Shinsekai Yori – A (Masterpiece Science-Fiction) Thought Provoking Anime

Shin Sekai Yori - From The New World - Main Characters

The main cast of the show – there is no one picture to capture the essence of the show.

Shin Sekai Yori/From The New World is a show from last season. While it was airing some people have suggested I watch it – I looked over the plot synopsis, I looked over the synopsis of the first 6 episodes, and apparently very little happened, so I didn’t watch the show. Then while looking for something to watch, I’ve decided to watch this show. And am I glad that I have.

(I’ll cut to the chase – you should watch this show if you feel like watching a really good show, with a good and thought-provoking story, so long you don’t come just for the action.)

I’m going to try to avoid spoilers in this post, because part of the fun in the show is having things revealed to you/trying to figure them out on your own – but the reason I don’t mind not having spoilers in this post is the same as I don’t think spoilers will ruin this show – there are no real “Getcha!” moments in the show, the strength of the show, of what is discussed is in you thinking about it and hopefully having a nice discussion with others about it. The “reveals” in themselves don’t command power, which makes them worthier, not less – there’s actual content and not just a bright flash meant to dazzle us.

This show is based on a book. Not a light novel, not a manga, an actual book, and you can feel that it takes its time to develop things, that it has a different pacing from many of the other shows released in recent years. As such, it’s less surprising that an actual Science Fiction story, not just Science Fantasy or another fight-show with futuristic trappings is book-based.
It does have a place or two where I felt the pacing was a bit off, such as something taking half an episode or one episode longer than it should have, but in retrospect considering how much it affected the rest of the show it could be warranted, even if the pacing is still awkward (the early rat segment).

The setting feels very rustic, as this is a post post-apocalyptic setting, a thousand years in the future, after psychics have destroyed the modern world by going on a rampage. In the show everyone seems to have psychic powers and is living in an idyllic countryside setting. After the opening segment of mass destruction this is more than a little disorienting.

The show is full of such moments of disorientation, where things feel not just right, where things aren’t as expected, where you go “But this contradicts what I’ve been told earlier…” – this is done on purpose, and is done well – you question why things happen and later in the show, perhaps even much later you’re given an explanation. And if not, feel free to ask around and it’s likely someone will have an answer for you.
For instance, when the characters hit 14 or so, I was a bit critical of the nature of their romantic relationships, because they all were the way they’ve been – it felt forced, it felt fake. And having asked around, someone said that it makes sense for them to be manufactured this way, the relationships, for reasons that you can see in the show’s ending conflict (the reasons the ending-conflict came about were something I realized were the true reason a certain stricture had been set on some characters).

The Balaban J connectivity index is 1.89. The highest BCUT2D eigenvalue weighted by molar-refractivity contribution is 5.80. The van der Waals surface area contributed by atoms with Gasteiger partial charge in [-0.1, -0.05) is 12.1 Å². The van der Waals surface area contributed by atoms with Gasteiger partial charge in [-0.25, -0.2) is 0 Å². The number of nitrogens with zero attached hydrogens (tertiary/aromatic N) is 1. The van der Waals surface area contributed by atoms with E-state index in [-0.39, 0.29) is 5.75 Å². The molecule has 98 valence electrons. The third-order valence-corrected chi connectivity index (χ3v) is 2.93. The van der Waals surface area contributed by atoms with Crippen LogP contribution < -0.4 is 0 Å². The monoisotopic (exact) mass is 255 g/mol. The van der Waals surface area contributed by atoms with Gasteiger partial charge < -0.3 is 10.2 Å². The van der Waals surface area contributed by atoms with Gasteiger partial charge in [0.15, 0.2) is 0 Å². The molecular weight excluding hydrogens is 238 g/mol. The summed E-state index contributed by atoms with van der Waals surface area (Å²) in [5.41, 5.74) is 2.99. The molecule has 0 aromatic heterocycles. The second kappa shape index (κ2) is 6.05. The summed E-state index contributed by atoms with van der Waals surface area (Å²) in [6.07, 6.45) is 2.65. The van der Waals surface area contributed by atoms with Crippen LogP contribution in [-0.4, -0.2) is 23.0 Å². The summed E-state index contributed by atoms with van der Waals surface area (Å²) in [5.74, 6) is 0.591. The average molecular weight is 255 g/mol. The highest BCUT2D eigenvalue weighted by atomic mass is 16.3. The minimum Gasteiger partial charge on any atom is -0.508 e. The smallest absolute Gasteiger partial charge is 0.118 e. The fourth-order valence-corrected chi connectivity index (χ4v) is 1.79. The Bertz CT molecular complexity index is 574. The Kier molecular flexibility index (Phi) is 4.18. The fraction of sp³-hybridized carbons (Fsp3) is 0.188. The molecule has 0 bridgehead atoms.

Now, there is one big plot-hole in the show, and there are a couple of “Huh? Why did they do X when they could’ve simply done Y which would’ve been simpler and saved everyone all this mess?” – but these do not affect the questions the show raises, nor the emotional weight that you can find, and have more to do with some plot-structure and the structure of the world.

I definitely sense some “Return to nature” themes in the show, or “Look at how we affect nature and the world,” this is more pronounced since the “False Minoshiro” we meet early on makes the sound of  the tree-spirits from Hayao Miyazaki‘s Princess Mononoke, and the way its body operates is akin to the Night Walker’s from the same movie.
At some point we supposedly are given the theme of the show – the fear of adults of children, something you certainly can feel in some Japanese anime, but I think it’s the reverse – the fear children have of adults, who curtail and control their paths through life, even as they are forced to make the very same decisions later on.

Conclusion:
I will score this show 9.3/10 sci-fi thoughts. This show is a masterpiece, but it is just short of perfect.
While I liked the cast, and the voice actors all do a good work, and you certainly feel like you get to know the characters as they age close to 30 years in the show, I never felt truly wowed or close to them.
While the animation is top-notch, and the music is mostly serviceable and doesn’t get in the way too much – things can’t be faulted, but they don’t bring you above and beyond what you expect them to – they do their work, very well, but that is all they do.
To put it another way, it is one of the best anime I’ve seen, but it’s not one of my favourites, the two are not the same thing.

The show has many themes, and if you ever watch an anime in a “Book Club” form in order to later discuss it with other people, this is probably a good show to do it with.

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3 comments on “Shinsekai Yori – A (Masterpiece Science-Fiction) Thought Provoking Anime

  1. […] Check my editorial-review of the show here. […]

  2. Kylar Stern says:

    Shinsekai Yori is one of the best anime I’ve ever seen and one of my favourites too. I recommend you to watch Shiki if you haven’t. Is another thought-provoking anime and a masterpiece IMO. Shares the darkness and the phenomenal sountrack with Shinsekai Yori

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